Ceiling fans in New Orleans
That was a funny experience.
After driving 2 days almost nonstop through the Texas deserts, suddenly we were surrounded by green, lush scenery. We stopped to fill the tank, and as I stepped out of the car, the humidity was sort of overwhelmingly surprising.
At that gas station, I ate probably the best fried chicken I have ever eaten in my life.
From Texas to Louisiana, it was like entering a new world, but then in a matter of seconds. Like teleporting to a different reality.
After some more hours, we started reaching the outskirts of New Orleans. It’s hard to remember nowadays how it was to navigate big, new cities without map apps. So of course we got lost for a while, in shady neighborhoods, desperately seeking the neighborhood of the guest house we had booked.
Eventually we found it of course, and parked the car outside at a grass field used as a parking lot.
Checked in and got the keys, found our way up to the spookiest place I have ever encountered I guess. Our room was on the 5th floor or such, and the elevators and the hallway that the elevator left us at, were something out of a Stephen King novel. The hallway had an old, red carpeting on it, and above there were ceiling fans and lanterns that kept switching on and off. We opened the door to our room then. Believe you me, I have slept in all kindsa places, but this one takes the cherry.
Well, Hurricane Katrina had gone through there some time ago, and the damage was still visible in most of the city as we later found out.
You could see it everywhere, the recovery was and probably still is a long process, for structures but mostly for the people. In this building, parts of it were simply rotten. Like the ceiling of our room, and probably also the floor. The mattresses were damp and smelly, and I saw bugs walking around on the walls. There was another ceiling fan, hanging from the ceiling that looked like it would fall off (on us).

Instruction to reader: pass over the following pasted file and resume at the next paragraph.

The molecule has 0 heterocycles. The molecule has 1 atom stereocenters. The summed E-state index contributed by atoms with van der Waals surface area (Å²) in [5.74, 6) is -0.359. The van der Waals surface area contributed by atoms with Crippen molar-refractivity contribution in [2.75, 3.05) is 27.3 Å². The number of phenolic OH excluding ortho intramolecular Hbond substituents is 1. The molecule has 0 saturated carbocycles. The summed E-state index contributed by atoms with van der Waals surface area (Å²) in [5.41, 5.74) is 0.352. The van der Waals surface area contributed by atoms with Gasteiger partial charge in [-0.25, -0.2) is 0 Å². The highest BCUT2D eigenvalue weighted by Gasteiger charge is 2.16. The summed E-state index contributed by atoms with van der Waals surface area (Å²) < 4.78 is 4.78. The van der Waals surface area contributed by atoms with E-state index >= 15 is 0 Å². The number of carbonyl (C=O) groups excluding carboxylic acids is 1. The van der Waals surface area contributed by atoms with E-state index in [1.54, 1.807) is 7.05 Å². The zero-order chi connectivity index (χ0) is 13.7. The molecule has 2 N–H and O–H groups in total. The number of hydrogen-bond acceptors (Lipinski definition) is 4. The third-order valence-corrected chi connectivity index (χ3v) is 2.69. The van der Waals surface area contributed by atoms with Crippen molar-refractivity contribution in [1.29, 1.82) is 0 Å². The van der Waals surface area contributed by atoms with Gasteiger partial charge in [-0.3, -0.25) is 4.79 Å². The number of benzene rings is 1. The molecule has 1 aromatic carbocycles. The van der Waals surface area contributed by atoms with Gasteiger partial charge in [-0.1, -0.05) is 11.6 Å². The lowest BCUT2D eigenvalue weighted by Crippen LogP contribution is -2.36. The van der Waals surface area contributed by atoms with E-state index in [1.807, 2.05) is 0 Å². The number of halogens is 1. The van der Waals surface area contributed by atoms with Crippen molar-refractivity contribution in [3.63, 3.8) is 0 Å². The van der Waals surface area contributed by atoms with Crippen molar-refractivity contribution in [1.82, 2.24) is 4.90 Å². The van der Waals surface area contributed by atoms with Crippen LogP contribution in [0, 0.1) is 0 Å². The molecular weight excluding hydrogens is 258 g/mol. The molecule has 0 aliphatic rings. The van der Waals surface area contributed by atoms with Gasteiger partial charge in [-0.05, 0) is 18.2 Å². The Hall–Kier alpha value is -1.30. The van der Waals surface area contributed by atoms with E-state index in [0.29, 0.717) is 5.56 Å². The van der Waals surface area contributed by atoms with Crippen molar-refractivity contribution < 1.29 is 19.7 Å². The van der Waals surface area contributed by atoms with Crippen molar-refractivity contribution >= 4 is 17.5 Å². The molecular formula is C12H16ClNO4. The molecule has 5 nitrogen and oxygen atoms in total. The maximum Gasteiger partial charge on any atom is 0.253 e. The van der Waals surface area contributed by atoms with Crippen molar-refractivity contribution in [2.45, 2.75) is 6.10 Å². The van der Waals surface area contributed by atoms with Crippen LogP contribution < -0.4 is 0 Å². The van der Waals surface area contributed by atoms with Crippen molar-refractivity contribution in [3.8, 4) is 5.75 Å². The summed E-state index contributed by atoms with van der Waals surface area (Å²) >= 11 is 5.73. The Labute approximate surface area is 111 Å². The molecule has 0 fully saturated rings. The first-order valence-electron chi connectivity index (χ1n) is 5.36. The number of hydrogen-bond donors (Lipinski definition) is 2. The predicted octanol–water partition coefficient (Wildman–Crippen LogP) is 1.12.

However, as mentioned, I have slept in quite some places some of which were from surface probably worse than this. I am not very fuzzy that way as I have a talent for sleeping. But that night I did not sleep a second, despite of being devastatingly tired. There was something going on there. I could feel it. I could hear it even.
The next morning, as soon as the sun finally came up, we ventured down to the reception. I hastily asked if we could have a different room, probably expressing a fairly spooked appearance. The guy, in his fifties I guess, with a long white ponytail and a warmth in his eyes handed me a key for a room on the ground floor next to the reception. Then he just looked at me all knowingly, and asked: ‘Oh, you have met the ghosts have you?’ Apparently this was quite a common occurrence.
It turned out, that this place used to be an old orphanage ran by nuns. The backyard was a cemetery for all the kids that died in the last few decades of the 19th century from yellow fever, and other mosquito born diseases like malaria.
That made a lot of sense after that night I had spent there. A lot.
There is a vibe in New Orleans, a vibe like no other. It is a part of the air there I think.
More to follow.